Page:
New Delhi: The International Monetary Fund (IMF) on Tuesday released the January update of its World Economic Outlook. According to the update, IMF said growth in India is set to decline from 6.8 per cent in 2022 to 6.1 per cent in 2023 before picking up to 6.8 per cent in 2024, with resilient domestic demand despite external headwinds.
According to IMF in its January update, global growth which is estimated at 3.4 per cent in 2022 is projected to fall to 2.9 per cent in 2023 before rising to 3.1 per cent in 2024. Compared with the October forecast, the estimate for 2022 and the forecast for 2023 are both higher by about 0.2 percentage point, reflecting positive surprises and greater-than-expected resilience in numerous economies.
It also said negative growth in global GDP or global GDP per capita–which often happens when there is a global recession–is not expected. Nevertheless, global growth projected for 2023 and 2024 is below the historical (2000-19) annual average of 3.8 per cent.
The forecast of low growth in 2023 reflects the rise in central bank rates to fight inflation — especially in advanced economies — as well as the war in Ukraine. The decline in growth in 2023 from 2022 is driven by advanced economies; in emerging market and developing economies, growth is estimated to have bottomed out in 2022.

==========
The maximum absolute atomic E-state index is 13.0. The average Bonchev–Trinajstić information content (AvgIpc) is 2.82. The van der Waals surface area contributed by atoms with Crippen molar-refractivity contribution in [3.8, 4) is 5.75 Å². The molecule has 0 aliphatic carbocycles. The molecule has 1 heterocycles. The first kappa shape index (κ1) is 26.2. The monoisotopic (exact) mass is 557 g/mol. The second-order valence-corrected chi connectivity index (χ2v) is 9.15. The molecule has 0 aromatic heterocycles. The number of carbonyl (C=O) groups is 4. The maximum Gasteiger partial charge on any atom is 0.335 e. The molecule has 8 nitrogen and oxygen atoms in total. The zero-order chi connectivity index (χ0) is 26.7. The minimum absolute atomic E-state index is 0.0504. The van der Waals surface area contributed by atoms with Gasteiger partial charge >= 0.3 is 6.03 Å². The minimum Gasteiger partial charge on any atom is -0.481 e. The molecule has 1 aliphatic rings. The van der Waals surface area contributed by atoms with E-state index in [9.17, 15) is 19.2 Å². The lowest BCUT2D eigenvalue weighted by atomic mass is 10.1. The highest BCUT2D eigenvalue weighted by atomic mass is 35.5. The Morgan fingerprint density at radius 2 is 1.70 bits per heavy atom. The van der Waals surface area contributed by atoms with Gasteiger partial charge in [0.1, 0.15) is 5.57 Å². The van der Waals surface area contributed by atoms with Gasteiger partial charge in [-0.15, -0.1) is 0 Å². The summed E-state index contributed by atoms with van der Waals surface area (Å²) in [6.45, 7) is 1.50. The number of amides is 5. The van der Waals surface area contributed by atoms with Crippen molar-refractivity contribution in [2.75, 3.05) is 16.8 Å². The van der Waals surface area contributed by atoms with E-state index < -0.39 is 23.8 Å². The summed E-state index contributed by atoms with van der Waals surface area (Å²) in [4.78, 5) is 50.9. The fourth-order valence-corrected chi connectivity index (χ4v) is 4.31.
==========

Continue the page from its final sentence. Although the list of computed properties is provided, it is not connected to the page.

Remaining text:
Growth is expected to pick up in China with the full reopening in 2023, according to the update. The expected pickup in 2024 in both groups of economies reflects a gradual recovery from the effects of the war in Ukraine and subsiding inflation. Following the path of global demand, world trade growth is expected to decline in 2023 to 2.4 per cent, despite an easing of supply bottlenecks, before rising to 3.4 per cent in 2024, IMF said.
IMF said growth in emerging and developing Asia is expected to rise in 2023 and 2024 to 5.3 per cent and 5.2 per cent, respectively, after the deeper-than-expected slowdown in 2022 to 4.3 per cent attributable to China’s economy.
According to the update, growth in China is projected to rise to 5.2 per cent in 2023, reflecting rapidly improving mobility, and to fall to 4.5 per cent in 2024 before settling at below 4 per cent over the medium term amid declining business dynamism and slow progress on structural reforms.